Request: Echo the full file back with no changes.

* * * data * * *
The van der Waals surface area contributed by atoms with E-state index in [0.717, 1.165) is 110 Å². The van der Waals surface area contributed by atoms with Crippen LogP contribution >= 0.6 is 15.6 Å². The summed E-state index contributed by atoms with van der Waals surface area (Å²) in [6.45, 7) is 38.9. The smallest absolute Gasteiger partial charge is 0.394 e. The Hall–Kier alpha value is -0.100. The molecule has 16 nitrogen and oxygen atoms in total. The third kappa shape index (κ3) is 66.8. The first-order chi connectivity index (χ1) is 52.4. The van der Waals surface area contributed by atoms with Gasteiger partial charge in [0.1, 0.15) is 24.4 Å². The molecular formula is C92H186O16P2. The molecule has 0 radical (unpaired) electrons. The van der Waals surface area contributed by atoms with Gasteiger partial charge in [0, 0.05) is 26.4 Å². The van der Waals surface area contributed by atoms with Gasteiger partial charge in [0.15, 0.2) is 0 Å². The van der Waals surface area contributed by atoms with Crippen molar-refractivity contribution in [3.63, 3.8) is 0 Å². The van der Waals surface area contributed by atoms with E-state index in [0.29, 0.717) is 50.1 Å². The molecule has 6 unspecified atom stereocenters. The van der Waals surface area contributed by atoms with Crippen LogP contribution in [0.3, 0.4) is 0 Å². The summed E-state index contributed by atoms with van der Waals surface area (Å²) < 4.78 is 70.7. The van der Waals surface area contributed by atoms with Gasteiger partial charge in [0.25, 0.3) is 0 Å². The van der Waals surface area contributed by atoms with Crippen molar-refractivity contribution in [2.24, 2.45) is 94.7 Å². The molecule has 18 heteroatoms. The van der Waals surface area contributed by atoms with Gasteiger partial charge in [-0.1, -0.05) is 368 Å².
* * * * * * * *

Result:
The van der Waals surface area contributed by atoms with E-state index in [0.717, 1.165) is 110 Å². The van der Waals surface area contributed by atoms with Crippen LogP contribution >= 0.6 is 15.6 Å². The summed E-state index contributed by atoms with van der Waals surface area (Å²) in [6.45, 7) is 38.9. The smallest absolute Gasteiger partial charge is 0.394 e. The Hall–Kier alpha value is -0.100. The molecule has 16 nitrogen and oxygen atoms in total. The third kappa shape index (κ3) is 66.8. The first-order chi connectivity index (χ1) is 52.4. The van der Waals surface area contributed by atoms with Gasteiger partial charge in [0.1, 0.15) is 24.4 Å². The molecular formula is C92H186O16P2. The molecule has 0 radical (unpaired) electrons. The van der Waals surface area contributed by atoms with Gasteiger partial charge in [0, 0.05) is 26.4 Å². The van der Waals surface area contributed by atoms with Gasteiger partial charge in [0.15, 0.2) is 0 Å². The van der Waals surface area contributed by atoms with Crippen molar-refractivity contribution in [3.63, 3.8) is 0 Å². The van der Waals surface area contributed by atoms with E-state index in [0.29, 0.717) is 50.1 Å². The molecule has 6 unspecified atom stereocenters. The van der Waals surface area contributed by atoms with Crippen LogP contribution in [0.3, 0.4) is 0 Å². The summed E-state index contributed by atoms with van der Waals surface area (Å²) < 4.78 is 70.7. The van der Waals surface area contributed by atoms with Gasteiger partial charge in [0.25, 0.3) is 0 Å². The van der Waals surface area contributed by atoms with Crippen molar-refractivity contribution in [2.24, 2.45) is 94.7 Å². The molecule has 18 heteroatoms. The van der Waals surface area contributed by atoms with Gasteiger partial charge in [-0.1, -0.05) is 368 Å².